The corollary of the claims for the DIDO technology is that if you have few users and few overlapping base stations (ie as in rural Australia) the technology will offer little gain over today's technologies. And to serve many users in a small areas is likely to need a large number of access points each with limited coverage area to limit the processing load.
The white paper does not go into any details that would answer the question: "If the are x users in an area of y square kilometres how many base stations wil be needed to deliver bandwidth of zMbps to each user, given the central processor's ability to handle the processing load involved?"
What it does say is: "You can think of the DIDO access points as a vast random array of antennas extending out from the DIDO data centre for miles, but instead of running long wires from the data centre to the antennas, DIDO uses the Internet to connect to each DIDO AP, allowing each DIDO AP to be placed anywhere there is an Internet connection, whether indoor or outdoor, much like a WiFi AP could be placed anywhere there is an Internet connection."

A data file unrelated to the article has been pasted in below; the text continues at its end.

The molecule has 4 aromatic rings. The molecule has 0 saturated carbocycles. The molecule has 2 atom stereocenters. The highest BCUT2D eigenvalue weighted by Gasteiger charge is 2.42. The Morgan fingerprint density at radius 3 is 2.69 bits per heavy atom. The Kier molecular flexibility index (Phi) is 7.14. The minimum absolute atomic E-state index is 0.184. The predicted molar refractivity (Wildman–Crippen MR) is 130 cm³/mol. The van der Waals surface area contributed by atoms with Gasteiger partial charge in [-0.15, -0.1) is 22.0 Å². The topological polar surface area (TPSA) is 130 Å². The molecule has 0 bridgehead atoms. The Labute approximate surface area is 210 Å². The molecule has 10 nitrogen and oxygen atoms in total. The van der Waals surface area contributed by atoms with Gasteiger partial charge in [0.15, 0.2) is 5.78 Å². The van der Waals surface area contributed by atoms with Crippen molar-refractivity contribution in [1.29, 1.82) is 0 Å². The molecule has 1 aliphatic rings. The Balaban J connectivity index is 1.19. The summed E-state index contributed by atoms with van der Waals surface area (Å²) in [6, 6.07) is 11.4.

Which sounds remarkably like the topology of WiFi, or a cellular network with lots of picocells and femtocells. And the more bandwidth this technology can deliver the more backhaul will be needed.
I've no expectations that DIDO will make a Dodo of the NBN any time soon.
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